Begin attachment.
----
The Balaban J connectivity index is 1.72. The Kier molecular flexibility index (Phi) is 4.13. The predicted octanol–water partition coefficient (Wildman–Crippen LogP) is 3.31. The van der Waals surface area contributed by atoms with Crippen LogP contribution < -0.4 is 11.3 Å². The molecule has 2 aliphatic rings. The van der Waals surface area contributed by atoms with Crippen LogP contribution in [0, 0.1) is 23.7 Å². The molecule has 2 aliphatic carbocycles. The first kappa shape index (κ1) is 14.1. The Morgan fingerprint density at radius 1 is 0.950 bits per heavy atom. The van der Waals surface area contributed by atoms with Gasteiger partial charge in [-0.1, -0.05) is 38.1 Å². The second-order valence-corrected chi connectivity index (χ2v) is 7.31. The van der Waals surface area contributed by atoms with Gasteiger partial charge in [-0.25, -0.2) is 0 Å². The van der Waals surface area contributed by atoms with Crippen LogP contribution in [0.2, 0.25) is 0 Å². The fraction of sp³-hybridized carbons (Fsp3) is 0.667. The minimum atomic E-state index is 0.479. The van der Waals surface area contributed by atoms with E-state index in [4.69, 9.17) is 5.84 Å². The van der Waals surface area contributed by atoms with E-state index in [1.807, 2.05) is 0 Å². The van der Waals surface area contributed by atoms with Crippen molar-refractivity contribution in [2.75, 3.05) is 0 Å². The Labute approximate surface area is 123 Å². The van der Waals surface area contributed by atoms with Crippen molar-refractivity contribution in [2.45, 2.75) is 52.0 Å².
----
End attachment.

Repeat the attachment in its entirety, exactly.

The Balaban J connectivity index is 1.72. The Kier molecular flexibility index (Phi) is 4.13. The predicted octanol–water partition coefficient (Wildman–Crippen LogP) is 3.31. The van der Waals surface area contributed by atoms with Crippen LogP contribution < -0.4 is 11.3 Å². The molecule has 2 aliphatic rings. The van der Waals surface area contributed by atoms with Crippen LogP contribution in [0, 0.1) is 23.7 Å². The molecule has 2 aliphatic carbocycles. The first kappa shape index (κ1) is 14.1. The Morgan fingerprint density at radius 1 is 0.950 bits per heavy atom. The van der Waals surface area contributed by atoms with Gasteiger partial charge in [-0.1, -0.05) is 38.1 Å². The second-order valence-corrected chi connectivity index (χ2v) is 7.31. The van der Waals surface area contributed by atoms with Gasteiger partial charge in [-0.25, -0.2) is 0 Å². The van der Waals surface area contributed by atoms with Crippen LogP contribution in [0.2, 0.25) is 0 Å². The fraction of sp³-hybridized carbons (Fsp3) is 0.667. The minimum atomic E-state index is 0.479. The van der Waals surface area contributed by atoms with E-state index in [4.69, 9.17) is 5.84 Å². The van der Waals surface area contributed by atoms with E-state index in [1.807, 2.05) is 0 Å². The van der Waals surface area contributed by atoms with Crippen molar-refractivity contribution in [2.75, 3.05) is 0 Å². The Labute approximate surface area is 123 Å². The van der Waals surface area contributed by atoms with Crippen molar-refractivity contribution in [2.45, 2.75) is 52.0 Å².